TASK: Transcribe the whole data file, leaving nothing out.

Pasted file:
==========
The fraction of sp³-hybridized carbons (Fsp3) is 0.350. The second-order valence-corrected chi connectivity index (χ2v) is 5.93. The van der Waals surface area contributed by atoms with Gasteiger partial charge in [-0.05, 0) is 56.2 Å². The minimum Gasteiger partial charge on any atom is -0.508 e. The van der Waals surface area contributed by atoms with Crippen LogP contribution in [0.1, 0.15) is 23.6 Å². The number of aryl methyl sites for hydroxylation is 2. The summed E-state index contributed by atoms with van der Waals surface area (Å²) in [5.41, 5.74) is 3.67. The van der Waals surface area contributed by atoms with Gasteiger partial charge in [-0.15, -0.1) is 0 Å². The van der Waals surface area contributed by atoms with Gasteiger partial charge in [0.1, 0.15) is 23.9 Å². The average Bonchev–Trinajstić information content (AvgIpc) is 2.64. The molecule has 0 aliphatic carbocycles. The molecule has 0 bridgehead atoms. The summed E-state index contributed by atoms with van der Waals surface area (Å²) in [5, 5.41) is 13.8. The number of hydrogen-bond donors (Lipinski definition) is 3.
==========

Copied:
The fraction of sp³-hybridized carbons (Fsp3) is 0.350. The second-order valence-corrected chi connectivity index (χ2v) is 5.93. The van der Waals surface area contributed by atoms with Gasteiger partial charge in [-0.05, 0) is 56.2 Å². The minimum Gasteiger partial charge on any atom is -0.508 e. The van der Waals surface area contributed by atoms with Crippen LogP contribution in [0.1, 0.15) is 23.6 Å². The number of aryl methyl sites for hydroxylation is 2. The summed E-state index contributed by atoms with van der Waals surface area (Å²) in [5.41, 5.74) is 3.67. The van der Waals surface area contributed by atoms with Gasteiger partial charge in [-0.15, -0.1) is 0 Å². The van der Waals surface area contributed by atoms with Gasteiger partial charge in [0.1, 0.15) is 23.9 Å². The average Bonchev–Trinajstić information content (AvgIpc) is 2.64. The molecule has 0 aliphatic carbocycles. The molecule has 0 bridgehead atoms. The summed E-state index contributed by atoms with van der Waals surface area (Å²) in [5, 5.41) is 13.8. The number of hydrogen-bond donors (Lipinski definition) is 3.